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Belgium's 'Chinese mother' remembered by history

Time:2015-08-28 13:56:56 Source: China Daily China Youth International


  Qian Xiulin.

  Qian Xiulin, a Chinese woman who had moved to Belgium in 1929, was hailed as Belgium's "Chinese mother" after saving the lives of nearly 100 Belgians during Nazi Germany's occupation from May 1940.

  Born in Yixing, East China's Jiangsu province, Qian showed great interest in chemistry at a young age and dreamed of becoming a scientist, having been inspired by Marie Curie .

  She went to Belgium to pursue her dream and studied at the University of Leuven, the country's best-known college.

  Nazi Germany began lightning strikes on the Low Countries in 1940 and Belgium was soon occupied and anti-Nazi activities in the country began. A youth named Roger was captured after destroying a German railway and was sentenced to hang.

  On hearing the news Qian decided to do whatever she could to save him. Knowing that one of Germany's top generals in Belgium, Alexander von Falkenhausen, was a friend of her cousin, she begged him to help.

  To everyone's surprise, Falkenhausen nodded and Roger was released a few days later. Qian was deemed a kind-hearted Chinese woman and hailed as a hero by local people.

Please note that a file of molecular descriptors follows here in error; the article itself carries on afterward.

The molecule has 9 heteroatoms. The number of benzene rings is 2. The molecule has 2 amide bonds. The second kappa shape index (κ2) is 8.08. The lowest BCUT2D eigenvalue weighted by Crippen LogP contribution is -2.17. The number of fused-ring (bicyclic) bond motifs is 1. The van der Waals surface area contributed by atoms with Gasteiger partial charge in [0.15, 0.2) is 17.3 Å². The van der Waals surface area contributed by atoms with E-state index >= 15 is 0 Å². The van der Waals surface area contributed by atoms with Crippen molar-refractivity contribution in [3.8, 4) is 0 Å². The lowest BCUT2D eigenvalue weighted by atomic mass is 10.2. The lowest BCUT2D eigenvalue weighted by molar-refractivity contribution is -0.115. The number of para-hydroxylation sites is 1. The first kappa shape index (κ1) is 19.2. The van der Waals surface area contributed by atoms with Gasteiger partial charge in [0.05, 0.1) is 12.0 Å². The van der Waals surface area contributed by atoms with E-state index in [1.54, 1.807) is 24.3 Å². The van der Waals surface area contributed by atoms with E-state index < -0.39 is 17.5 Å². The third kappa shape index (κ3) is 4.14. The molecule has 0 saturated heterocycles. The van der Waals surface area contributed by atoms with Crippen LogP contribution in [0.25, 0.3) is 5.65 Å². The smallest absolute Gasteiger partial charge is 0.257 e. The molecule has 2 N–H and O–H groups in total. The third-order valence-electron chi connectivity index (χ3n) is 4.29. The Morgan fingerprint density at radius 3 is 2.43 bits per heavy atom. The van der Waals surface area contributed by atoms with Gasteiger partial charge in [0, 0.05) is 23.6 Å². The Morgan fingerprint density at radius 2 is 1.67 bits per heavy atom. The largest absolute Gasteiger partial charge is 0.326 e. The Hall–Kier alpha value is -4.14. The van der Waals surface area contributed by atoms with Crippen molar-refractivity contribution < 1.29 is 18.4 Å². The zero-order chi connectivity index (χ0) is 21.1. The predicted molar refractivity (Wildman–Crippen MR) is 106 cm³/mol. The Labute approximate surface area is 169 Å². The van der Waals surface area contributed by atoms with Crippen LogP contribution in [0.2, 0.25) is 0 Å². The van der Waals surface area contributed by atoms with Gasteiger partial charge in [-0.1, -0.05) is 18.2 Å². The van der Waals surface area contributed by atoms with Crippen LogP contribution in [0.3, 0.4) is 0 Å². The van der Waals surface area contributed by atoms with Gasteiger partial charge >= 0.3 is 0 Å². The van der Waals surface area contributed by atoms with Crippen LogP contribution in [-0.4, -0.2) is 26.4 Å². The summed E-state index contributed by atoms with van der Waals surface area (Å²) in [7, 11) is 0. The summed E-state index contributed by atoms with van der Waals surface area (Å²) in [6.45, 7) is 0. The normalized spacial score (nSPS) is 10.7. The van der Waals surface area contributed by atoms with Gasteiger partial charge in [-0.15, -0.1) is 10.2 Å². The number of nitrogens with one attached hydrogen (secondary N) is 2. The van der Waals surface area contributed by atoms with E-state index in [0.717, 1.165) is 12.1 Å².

In 1944, the German army arrested 97 young Belgian men as revenge for the killing of three members of the Gestapo and were about to execute them.

  Qian, who was pregnant at the time, played the role of savior once more, her persistence and sense of justice convincing Falkenhausen who accepted her pleas and all 97 were freed.

  The Belgian government awarded Qian the Medal of National Hero after the war and local people named a road in her city "Madame Qian Road".

  She moved to Brussels after the war and led a low-profile life.

  The Chinese Schindler wanted to live as a normal person rather than a hero and said she had forgotten what she did during the war when asked. Compared with the dark and distorted period, she preferred to recall happy days during her life such as romance and family affection.

  Her heroic deeds have never been forgotten by history and in 2001 a TV series, A Chinese Woman at Gestapo Gunpoi, brought Qian's story to the screen after half a century.

  The photo is exclusively provided to chinadaily.com.cn by Museum of the War of Chinese People's Resistance Against Japanese Aggression and cannot be used withoutpermission.

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